In 1992, I wrote a published book about Abraham Lincoln, America's 16th president, and how his ability to work with competing interests and personalities would be the new prototype for democratic politics. I couldn't have been more wrong.
Since that time politics north and south of the Canada/U.S. border have descended into a deep political morass of partisanship, leaving a kind of hollowed-out political structure fully incapable of meeting the great challenges facing democracy today. On this, Lincoln's birthday, the need to model his fine temperament and comprehensive mind is one of the few practical ways we can save ourselves from political uselessness.
Doris Kearns Goodwin's recent and revealing book, Team of Rivals, revealed two key aspects of the Illinois lawyer that are essential for any politician today seeking to overcome the present poisonous atmosphere.
The first was Lincoln's excellent mind. It wasn't so much that he had an eye for detail but that he possessed the kind of clear thinking that realized he could never heal his nation if he didn't at least make room for other points of view. He could handle various persuasions at the same time, sifting through each for the nugget of essential reasoning required to properly govern the nation in a time of crisis.
It doesn't seem to matter how intelligent politicians are today. By subscribing to ideological and party-based thinking, they cut themselves off from many of the sentiments and persuasions of large portions of their respective countries.
Canada's Parliament is full of educated people capable only of selecting priorities that have a blue, red, orange, or green hue. Hardly any evidence escapes Ottawa of deliberative meetings of differing minds at the upper echelons of power. For all the significant numerical numbers of advisors in prime ministerial circles of the last few governments, a small cadre of power brokers that has had nothing to do with democratic input or compromise craft decisions. It makes for the worst kind of politics and an even more troubling formulation of government.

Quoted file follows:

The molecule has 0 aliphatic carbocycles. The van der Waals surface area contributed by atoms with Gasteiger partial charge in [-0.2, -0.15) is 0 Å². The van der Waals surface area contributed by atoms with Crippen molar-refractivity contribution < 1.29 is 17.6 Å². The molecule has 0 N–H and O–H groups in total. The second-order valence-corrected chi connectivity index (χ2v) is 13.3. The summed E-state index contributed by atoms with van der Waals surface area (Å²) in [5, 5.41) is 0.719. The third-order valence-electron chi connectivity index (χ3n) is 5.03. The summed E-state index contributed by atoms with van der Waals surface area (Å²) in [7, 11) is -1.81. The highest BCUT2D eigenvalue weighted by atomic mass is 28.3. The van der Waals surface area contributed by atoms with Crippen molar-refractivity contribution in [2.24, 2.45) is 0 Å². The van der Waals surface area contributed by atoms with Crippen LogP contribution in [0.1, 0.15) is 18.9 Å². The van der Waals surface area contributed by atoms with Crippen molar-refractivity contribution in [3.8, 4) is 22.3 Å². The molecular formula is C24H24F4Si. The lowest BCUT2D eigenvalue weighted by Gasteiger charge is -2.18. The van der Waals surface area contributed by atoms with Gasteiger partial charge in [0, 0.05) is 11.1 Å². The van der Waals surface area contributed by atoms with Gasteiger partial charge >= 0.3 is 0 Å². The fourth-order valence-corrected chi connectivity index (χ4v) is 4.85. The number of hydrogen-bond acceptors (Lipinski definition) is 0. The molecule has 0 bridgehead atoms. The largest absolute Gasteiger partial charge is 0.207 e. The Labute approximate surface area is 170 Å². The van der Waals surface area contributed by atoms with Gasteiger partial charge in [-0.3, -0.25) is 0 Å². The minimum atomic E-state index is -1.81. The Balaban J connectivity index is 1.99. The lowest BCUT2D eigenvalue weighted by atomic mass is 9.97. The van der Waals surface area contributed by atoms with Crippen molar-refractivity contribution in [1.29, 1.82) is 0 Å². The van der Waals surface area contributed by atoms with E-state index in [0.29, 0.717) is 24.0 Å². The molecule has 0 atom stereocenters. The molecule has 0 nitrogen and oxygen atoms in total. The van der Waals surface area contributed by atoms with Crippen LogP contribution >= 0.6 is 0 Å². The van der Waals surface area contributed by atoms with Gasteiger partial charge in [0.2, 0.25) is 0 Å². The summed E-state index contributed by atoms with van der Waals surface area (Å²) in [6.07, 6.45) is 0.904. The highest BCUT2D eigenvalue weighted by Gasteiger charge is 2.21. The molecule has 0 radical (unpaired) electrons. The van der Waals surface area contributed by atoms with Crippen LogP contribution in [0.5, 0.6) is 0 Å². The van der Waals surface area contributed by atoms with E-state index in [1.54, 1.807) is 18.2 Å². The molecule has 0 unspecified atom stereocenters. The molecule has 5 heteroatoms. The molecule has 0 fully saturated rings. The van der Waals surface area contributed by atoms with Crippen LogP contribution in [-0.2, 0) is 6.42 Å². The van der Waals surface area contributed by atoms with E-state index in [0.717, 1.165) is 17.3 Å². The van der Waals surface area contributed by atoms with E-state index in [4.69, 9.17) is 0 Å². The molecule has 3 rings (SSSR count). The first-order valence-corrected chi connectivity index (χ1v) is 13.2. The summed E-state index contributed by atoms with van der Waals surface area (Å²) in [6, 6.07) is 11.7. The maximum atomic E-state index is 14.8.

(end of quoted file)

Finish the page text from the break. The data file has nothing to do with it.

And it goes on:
Lincoln's second clear advantage was one of personal character. Often maligned and belittled, even by those in his own cabinet, he demonstrated unfailing patience and a spirit of forgiveness unique to political life, especially at such a high level. When on March 4, 1865, he placed the following phrase in his Second Inaugural address, it represented not only an astute political goal, but one emblematic of his own personal experience:
With malice toward none; with charity for all; with firmness in the right, as God gives us to see the right, let us strive on to finish the work we are in; to bind up the nation's wounds ... to do all which may achieve and cherish a just, and lasting peace, among ourselves, and with all nations.
Seriously, who talks like that anymore? These are words cemented in the roots of character that seem to have no place in politics anymore. Some excellent dispositions are still visible in political structures at present, but strength of character seems to have been unseated by the pursuit of ambition and party.
Lincoln's language is now so unfamiliar in our present political rhetoric that his influence runs the danger of being inconsequential. That's too bad, for if we can't recapture that dedication of purpose, clarity of mind, and humility of character in our political order, then democracy, as it truly can be, will be lost and could well "perish from the earth," to use one of Lincoln's phrases.
We would do best to honour Abraham Lincoln's birthday by acknowledging the deep challenges before us, recognize the need for all voices to be part of the solution, and to demonstrate that only a lived out modesty of character can rescue us from our present political abyss.
Lincoln's greatest gift was not prevailing in an unusually brutal civil war, but keeping competing forces at the table until peace could be ultimately negotiated. We are as far away from that spirit in the political world as we ever have been.